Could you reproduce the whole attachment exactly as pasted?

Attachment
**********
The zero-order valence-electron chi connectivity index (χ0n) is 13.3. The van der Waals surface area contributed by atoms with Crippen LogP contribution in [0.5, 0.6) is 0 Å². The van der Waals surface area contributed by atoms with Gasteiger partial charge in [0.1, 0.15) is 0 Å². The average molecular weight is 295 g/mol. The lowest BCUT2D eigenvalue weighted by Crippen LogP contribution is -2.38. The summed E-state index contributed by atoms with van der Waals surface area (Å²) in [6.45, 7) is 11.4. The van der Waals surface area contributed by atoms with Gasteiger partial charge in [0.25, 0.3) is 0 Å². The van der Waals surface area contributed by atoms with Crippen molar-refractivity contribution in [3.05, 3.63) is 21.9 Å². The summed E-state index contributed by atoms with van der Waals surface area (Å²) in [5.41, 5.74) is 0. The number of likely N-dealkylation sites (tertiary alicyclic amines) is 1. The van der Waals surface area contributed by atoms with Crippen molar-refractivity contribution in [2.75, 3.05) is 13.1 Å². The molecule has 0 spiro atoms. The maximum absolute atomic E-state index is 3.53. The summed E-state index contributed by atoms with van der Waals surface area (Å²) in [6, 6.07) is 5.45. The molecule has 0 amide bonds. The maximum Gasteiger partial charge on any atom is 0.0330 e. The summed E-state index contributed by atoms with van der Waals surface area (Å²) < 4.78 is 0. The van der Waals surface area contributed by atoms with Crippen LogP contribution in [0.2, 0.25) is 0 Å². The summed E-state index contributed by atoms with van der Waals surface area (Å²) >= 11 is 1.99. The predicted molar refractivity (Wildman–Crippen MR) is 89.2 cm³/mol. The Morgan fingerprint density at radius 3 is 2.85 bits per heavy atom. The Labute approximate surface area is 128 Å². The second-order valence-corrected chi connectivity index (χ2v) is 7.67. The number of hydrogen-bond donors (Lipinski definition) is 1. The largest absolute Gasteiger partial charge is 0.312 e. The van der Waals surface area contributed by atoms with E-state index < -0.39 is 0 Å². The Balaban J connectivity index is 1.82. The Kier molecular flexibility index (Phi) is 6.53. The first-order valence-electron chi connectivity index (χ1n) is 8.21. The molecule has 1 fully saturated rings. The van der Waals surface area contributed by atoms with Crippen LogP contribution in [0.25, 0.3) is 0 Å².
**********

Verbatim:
The zero-order valence-electron chi connectivity index (χ0n) is 13.3. The van der Waals surface area contributed by atoms with Crippen LogP contribution in [0.5, 0.6) is 0 Å². The van der Waals surface area contributed by atoms with Gasteiger partial charge in [0.1, 0.15) is 0 Å². The average molecular weight is 295 g/mol. The lowest BCUT2D eigenvalue weighted by Crippen LogP contribution is -2.38. The summed E-state index contributed by atoms with van der Waals surface area (Å²) in [6.45, 7) is 11.4. The van der Waals surface area contributed by atoms with Gasteiger partial charge in [0.25, 0.3) is 0 Å². The van der Waals surface area contributed by atoms with Crippen molar-refractivity contribution in [3.05, 3.63) is 21.9 Å². The summed E-state index contributed by atoms with van der Waals surface area (Å²) in [5.41, 5.74) is 0. The number of likely N-dealkylation sites (tertiary alicyclic amines) is 1. The van der Waals surface area contributed by atoms with Crippen molar-refractivity contribution in [2.75, 3.05) is 13.1 Å². The molecule has 0 spiro atoms. The maximum absolute atomic E-state index is 3.53. The summed E-state index contributed by atoms with van der Waals surface area (Å²) in [6, 6.07) is 5.45. The molecule has 0 amide bonds. The maximum Gasteiger partial charge on any atom is 0.0330 e. The summed E-state index contributed by atoms with van der Waals surface area (Å²) < 4.78 is 0. The van der Waals surface area contributed by atoms with Crippen LogP contribution in [0.2, 0.25) is 0 Å². The summed E-state index contributed by atoms with van der Waals surface area (Å²) >= 11 is 1.99. The predicted molar refractivity (Wildman–Crippen MR) is 89.2 cm³/mol. The Morgan fingerprint density at radius 3 is 2.85 bits per heavy atom. The Labute approximate surface area is 128 Å². The second-order valence-corrected chi connectivity index (χ2v) is 7.67. The number of hydrogen-bond donors (Lipinski definition) is 1. The largest absolute Gasteiger partial charge is 0.312 e. The van der Waals surface area contributed by atoms with E-state index < -0.39 is 0 Å². The Balaban J connectivity index is 1.82. The Kier molecular flexibility index (Phi) is 6.53. The first-order valence-electron chi connectivity index (χ1n) is 8.21. The molecule has 1 fully saturated rings. The van der Waals surface area contributed by atoms with Crippen LogP contribution in [0.25, 0.3) is 0 Å².